Forget for a moment the fact that the US’s weak performance against Belgium in Cleveland yesterday does not bode well for their meeting with Germany on Sunday—not to mention their trio of pivotal World Cup qualifiers in early June (against Jamaica, Panama, and Honduras).
Let’s just ignore that for a few minutes, along with the increasing evidence that Jurgen Klinsmann is not a very good soccer coach.
Instead, let’s pause to celebrate DaMarcus Beasley, the 31-year-old Puebla midfielder who made his 100th appearance for the US last night.
Here is the wiry speedster, looking back:
Beasley, who won the Silver Ball at the 1999 U-17 World Cup, finishing right behind Golden Ball winner Landon Donovan in the voting, may have more to give to the USMNT. He told the MLS website yesterday that he’s still fighting for a spot in meaningful games: “I’m going to push the young guys to make them push me out of the lineup again.”
Some 20 friends and family members were on hand to cheer the Fort Wayne, Ind., native as he hit the century mark, becoming just the 13th player in US soccer history to reach the milestone.
For the first time in 25 games spread over 75 years, the United States national team got a win on Mexican soil, downing El Tri 1-0 at Estadio Azteca last night.
The winning play involved two of the most questioned choices on coach Jurgen Klinsmann’s roster, embattled winger Brek Shea and out-of-favor defender Michael Orozco Fiscal. That duo was subbed on in the latter stages, and combined with halftime substitute Terrence Boyd for the goal, with Shea beating a defender on the left and crossing for Boyd, who backheeled the ball on to Fiscal to sweep into the net at the far post.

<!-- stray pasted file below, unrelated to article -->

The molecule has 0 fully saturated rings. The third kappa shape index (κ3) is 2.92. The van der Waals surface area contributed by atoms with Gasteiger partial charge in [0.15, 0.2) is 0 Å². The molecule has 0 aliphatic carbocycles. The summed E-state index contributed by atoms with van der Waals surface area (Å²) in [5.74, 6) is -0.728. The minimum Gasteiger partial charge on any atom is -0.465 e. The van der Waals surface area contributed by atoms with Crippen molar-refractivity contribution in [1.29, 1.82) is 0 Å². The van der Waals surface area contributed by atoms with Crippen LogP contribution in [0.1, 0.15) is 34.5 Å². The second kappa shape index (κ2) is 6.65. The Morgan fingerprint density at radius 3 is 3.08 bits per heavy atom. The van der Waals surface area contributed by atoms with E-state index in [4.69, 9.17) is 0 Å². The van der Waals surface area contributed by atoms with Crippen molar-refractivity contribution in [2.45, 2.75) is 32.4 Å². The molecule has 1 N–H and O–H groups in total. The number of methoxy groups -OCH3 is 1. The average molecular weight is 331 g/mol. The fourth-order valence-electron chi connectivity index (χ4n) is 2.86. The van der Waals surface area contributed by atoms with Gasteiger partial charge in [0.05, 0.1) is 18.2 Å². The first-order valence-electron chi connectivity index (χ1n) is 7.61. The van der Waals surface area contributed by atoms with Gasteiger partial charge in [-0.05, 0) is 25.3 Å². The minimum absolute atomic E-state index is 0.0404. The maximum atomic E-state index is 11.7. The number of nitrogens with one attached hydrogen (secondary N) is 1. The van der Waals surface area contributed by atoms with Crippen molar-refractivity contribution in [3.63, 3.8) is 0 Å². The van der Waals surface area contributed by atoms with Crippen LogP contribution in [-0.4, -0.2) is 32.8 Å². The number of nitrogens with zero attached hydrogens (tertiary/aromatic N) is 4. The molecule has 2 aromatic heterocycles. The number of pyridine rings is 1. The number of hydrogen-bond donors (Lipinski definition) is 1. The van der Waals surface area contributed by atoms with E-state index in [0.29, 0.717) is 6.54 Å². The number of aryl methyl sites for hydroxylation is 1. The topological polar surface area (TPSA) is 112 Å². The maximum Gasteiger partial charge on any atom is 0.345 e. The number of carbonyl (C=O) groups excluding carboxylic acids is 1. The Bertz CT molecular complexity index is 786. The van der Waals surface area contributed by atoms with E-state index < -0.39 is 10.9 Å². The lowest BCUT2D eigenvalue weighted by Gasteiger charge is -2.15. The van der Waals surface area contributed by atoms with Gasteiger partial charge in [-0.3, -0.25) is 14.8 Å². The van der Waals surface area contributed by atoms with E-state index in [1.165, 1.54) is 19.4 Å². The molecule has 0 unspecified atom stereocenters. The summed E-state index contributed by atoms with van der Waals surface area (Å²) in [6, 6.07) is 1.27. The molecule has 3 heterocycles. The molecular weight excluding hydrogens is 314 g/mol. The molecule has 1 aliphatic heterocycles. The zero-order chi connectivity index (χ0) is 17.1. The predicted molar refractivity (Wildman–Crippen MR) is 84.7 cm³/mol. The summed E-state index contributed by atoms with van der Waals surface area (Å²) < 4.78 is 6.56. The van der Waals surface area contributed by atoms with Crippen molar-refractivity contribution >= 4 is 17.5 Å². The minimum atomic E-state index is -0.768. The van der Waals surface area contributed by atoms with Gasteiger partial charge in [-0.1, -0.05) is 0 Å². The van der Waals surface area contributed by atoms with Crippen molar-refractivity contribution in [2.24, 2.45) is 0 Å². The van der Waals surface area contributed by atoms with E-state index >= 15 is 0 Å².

Tim Howard made two big saves down the stretch to preserve the historic win.
To the highlights:
The U.S. had a record of 0-23-1 in Mexico City heading into the match—a fact displayed on a sign inside the fabled stadium.
As Howard said on his way out of the tunnel after the game, “Time to change the sign. Time to change the sign.”
On April 6, 1996, the San Jose Clash hosted D.C. United at Spartan Stadium in the very first game in MLS history. More than 31,000 were on hand for the occasion, and they nearly went home disappointed as the game was scoreless for the first 88 minutes.
Cue Mr. Eric Wynalda:
With that, the league was on its way—and the final that year was even more dramatic: Eddie Pope won MLS Cup ’96 for D.C. United with an overtime header in the rain in Foxborough, Mass.
Fifteen years later, and Real Salt Lake is set to play in the CONCACAF Champions League final later this month. We’ve come a long way.